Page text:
The Treacherous Path of Forgiveness

Currently I’m reading Forgive Us: Confessions of a Compromised Faith (Cannon, Harper, Jackson, Rah, 2014).

Having been raised evangelical, I can say with all honesty that we don’t really like or appreciate laments or confession in our communal worship. Sure we’ll allow for a few minutes of personal silence before communion, but let’s face it: large groups of North Americans dislike silence. So those few moments of silent internal reflection of relational sins barely pick up before the bread is being passed around. Laments are awkward. Confession is a catholic sacrament, and if there’s one thing we’re not it’s catholic! (you can’t see me, but I’m smiling right now)

I was raised in a strict evangelical home, but one that valued the equality of women and taught that social justice was not a doctrine; it was a lifestyle. I think my swing towards fundamentalism began when I left for Bible college. After four years of it, I knew everything of course. And I proceeded to live in such a way I thought pleasing to God, but in many ways flung mud at Her other precious creations. God needed to remove some hefty scales from my eyes. I thought I already saw things clearly. I thought I knew truth in its entirety. Many excellent qualities were born in me during my college years, but I must confess that a Pharisaical self-righteousness was also nurtured.

As I began to see things differently, I had to return to many people, confess, and ask for forgiveness. I belittled, thinking I was loving people; I judged, thinking I was imparting truth; I preached when I needed to have listened; and I certainly looked down on people who didn’t know the Bible like I did or have the same unflagging zeal. I won’t pretend like it was an easy journey; nor will I crow that every single person forgave me or wants to be friends with me again. That’s certainly not true.

Choosing to ask forgiveness is a difficult and humbling thing, but accepting someone’s response is like discovering a 60′ cliff to climb after hauling yourself up a mountain of switchbacks.

One of those cliff climbs has been engaging in the reconciliation process with First Nations, Metis and Inuit peoples in Canada, and with Native Americans to the south. Realizing that modern evangelicals have just as much blood on our hands as any other Christian group, I struggled in paralysis: what could I do? What could anyone do? Sure I could ask for personal forgiveness, but how does that end years of racism, inter-generational trauma, or my continued profession of a Christian faith when it was Christians who committed genocide, ran the residential schools, and forced Jesus on a people who never really asked for him?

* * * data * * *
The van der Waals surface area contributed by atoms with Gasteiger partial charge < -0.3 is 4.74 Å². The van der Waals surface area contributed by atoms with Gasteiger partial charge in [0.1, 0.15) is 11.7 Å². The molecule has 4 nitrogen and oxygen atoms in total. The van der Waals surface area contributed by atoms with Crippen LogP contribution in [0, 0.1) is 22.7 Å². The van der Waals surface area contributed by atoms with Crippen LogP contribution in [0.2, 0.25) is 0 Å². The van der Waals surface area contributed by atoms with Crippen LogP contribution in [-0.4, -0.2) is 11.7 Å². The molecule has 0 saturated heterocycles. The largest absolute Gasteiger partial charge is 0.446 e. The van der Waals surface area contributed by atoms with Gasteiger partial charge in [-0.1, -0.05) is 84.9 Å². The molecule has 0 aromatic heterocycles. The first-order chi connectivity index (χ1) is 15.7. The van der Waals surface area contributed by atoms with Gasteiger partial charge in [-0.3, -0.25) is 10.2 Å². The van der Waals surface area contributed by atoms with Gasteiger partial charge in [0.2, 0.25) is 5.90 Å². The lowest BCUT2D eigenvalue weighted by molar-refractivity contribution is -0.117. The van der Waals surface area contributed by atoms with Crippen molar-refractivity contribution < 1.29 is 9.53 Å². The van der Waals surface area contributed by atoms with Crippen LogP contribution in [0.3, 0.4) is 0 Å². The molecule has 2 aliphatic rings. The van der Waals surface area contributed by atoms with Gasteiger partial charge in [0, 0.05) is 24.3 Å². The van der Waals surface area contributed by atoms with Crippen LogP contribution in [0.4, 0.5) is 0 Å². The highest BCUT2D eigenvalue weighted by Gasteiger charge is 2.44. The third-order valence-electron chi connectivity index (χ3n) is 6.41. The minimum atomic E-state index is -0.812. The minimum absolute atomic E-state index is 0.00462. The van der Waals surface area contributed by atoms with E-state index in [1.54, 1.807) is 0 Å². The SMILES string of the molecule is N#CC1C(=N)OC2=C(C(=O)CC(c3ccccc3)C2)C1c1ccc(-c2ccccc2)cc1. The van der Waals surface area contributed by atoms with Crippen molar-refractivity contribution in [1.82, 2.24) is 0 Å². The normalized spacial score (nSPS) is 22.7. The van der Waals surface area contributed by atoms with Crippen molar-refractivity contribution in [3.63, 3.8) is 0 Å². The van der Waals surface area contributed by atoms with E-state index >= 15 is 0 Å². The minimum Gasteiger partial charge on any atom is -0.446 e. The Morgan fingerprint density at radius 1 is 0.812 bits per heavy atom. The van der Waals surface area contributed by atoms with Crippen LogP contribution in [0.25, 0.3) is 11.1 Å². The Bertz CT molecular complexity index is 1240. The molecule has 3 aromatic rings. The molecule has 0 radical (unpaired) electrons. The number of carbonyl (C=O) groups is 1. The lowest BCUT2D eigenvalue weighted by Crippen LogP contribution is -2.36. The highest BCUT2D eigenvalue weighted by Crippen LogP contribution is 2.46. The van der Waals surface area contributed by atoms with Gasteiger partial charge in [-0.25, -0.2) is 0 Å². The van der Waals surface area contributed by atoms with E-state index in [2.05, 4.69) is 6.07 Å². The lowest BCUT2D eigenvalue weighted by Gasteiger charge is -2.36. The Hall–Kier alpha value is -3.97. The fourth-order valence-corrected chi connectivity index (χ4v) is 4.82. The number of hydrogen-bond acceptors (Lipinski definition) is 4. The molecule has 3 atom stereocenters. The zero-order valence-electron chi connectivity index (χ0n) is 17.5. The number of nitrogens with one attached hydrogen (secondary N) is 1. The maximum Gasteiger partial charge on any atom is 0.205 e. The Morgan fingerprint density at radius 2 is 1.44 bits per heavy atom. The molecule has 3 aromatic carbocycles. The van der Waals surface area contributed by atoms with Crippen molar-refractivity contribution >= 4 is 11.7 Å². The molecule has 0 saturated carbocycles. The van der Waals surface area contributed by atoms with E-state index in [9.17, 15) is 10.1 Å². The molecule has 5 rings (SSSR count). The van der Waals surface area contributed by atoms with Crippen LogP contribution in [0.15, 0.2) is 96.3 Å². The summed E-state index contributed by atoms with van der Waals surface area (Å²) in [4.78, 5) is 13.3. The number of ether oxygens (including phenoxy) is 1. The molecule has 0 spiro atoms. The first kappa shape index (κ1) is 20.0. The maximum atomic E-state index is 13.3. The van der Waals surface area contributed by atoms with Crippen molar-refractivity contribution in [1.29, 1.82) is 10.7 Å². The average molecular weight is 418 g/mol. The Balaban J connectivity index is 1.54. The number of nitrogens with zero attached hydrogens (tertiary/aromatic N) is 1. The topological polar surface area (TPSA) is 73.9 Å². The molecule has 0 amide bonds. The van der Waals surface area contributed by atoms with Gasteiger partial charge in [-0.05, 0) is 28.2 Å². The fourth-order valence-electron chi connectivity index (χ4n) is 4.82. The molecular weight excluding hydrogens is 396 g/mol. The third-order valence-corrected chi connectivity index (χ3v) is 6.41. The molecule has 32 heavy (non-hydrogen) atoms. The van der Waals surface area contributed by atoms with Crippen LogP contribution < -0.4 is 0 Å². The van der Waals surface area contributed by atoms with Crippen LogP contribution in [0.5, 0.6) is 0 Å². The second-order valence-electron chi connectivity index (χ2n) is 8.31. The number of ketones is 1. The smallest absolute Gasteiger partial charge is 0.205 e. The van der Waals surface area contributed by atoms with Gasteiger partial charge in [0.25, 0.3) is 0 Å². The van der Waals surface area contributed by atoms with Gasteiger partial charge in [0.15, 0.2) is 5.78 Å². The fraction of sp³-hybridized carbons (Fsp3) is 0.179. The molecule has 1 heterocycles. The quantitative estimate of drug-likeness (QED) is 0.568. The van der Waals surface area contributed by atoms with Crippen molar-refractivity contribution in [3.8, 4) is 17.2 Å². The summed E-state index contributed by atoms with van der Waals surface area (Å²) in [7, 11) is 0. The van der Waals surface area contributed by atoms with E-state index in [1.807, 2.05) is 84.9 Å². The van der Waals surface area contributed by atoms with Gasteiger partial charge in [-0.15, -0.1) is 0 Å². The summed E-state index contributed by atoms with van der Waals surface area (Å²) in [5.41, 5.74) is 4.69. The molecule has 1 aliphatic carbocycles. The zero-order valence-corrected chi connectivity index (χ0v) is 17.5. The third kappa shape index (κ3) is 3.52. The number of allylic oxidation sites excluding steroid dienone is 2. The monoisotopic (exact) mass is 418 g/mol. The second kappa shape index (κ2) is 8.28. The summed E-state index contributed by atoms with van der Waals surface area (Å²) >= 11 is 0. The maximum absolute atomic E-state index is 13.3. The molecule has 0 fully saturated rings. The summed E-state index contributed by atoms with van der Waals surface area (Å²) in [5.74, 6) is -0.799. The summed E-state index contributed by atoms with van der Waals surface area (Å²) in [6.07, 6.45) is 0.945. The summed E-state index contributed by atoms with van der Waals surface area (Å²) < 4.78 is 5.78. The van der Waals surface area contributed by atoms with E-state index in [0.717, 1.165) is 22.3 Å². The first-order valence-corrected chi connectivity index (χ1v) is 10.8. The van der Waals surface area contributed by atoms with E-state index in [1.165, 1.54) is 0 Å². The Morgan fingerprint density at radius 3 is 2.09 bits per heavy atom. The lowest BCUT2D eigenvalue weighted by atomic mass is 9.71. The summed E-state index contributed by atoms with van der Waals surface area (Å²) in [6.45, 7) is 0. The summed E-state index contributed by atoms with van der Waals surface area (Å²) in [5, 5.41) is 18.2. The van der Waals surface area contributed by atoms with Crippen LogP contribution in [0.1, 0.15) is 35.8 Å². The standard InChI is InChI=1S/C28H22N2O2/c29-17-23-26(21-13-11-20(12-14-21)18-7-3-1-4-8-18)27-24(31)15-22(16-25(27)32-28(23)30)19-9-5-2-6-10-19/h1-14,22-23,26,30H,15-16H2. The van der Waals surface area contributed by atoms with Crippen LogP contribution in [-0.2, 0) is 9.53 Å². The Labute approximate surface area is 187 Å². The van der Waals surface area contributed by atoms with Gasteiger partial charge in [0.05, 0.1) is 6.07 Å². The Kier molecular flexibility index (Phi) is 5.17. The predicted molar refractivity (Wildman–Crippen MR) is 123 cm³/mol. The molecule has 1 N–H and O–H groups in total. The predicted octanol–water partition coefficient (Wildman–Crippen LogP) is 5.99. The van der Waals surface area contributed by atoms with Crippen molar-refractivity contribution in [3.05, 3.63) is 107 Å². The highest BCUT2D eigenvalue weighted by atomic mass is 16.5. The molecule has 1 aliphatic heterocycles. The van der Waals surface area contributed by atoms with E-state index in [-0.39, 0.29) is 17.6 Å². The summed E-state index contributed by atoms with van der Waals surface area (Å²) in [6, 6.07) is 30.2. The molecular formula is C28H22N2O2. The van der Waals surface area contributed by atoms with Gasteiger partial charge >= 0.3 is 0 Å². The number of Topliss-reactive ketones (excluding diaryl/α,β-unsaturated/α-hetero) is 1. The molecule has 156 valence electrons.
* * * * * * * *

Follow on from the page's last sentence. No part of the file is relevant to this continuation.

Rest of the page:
Suddenly the trek of forgiveness is more treacherous even yet.

“…the Puritans’ desire for land and wealth was a key catalyst of the Pequot War [the Puritans slaughtered the Pequot Tribe to near extinction]. With the great influx of settlers in the years that followed and the need for more land and wealth, the Prayer Town strategy was devised to remove indigenous people from their land. Thus the idol of wealth, which Jesus identified as a false God that sets itself up in competition with the priorities of God in Matthew 6:24 and Luke 16:13, is a driver behind the Puritans’ impetus to kill people who were made in the image of God and to steal their land” (Cannon, Harper, Jackson, Rah, 2014, p.76).

While there are individual, congregational and denominational exceptions, evangelicalism by and large has refused to see the need to lament our hands in creating the systemic injustices we see in our world today. In fact, I recall one Bible study leader in college declaring that the trauma First Nations peoples were experiencing was at the hands of “the Catholics”. Thus we absolved ourselves, washing our hands again and again.

Now not all evangelicals will trace their roots back to the Puritans (in fact, some of us would rather we not be associated with them altogether, but that’s another post for another day about loving the places you came from after a messy break-up). And not all evangelicals are conservative; and not all conservatives are harsh, unrelenting or doctrine-driven (and not all conservatives are evangelical, or even people of faith). It gets really confusing. But the reality is: we are responsible. We are. And with that, the reason to distance ourselves emerge:

(they killed white people too)

(they sponge off the system)

(there’s a reason they make up most of Canada’s criminal justice system)

(we sent missionaries)

(we sent food)

(we made schools)

(they are sinners just like us)

(it’s not like we did it; why dredge up the past?)

We’ll say nearly anything to escape the reality that our faith tradition murdered, stole, oppressed, and hated. We’ll say nearly anything to point out those specks in the Others’ eyes instead of dealing with the infected planks in our own. We’ll say anything to fill those awkward silences so we won’t actually hear the laments of the people we’ve hurt. We’ll even perpetuate doctrines of personal accountability to shove current circumstances of poverty and abuse back on the Other so we can wash our hands again.

When will we walk this treacherous road?





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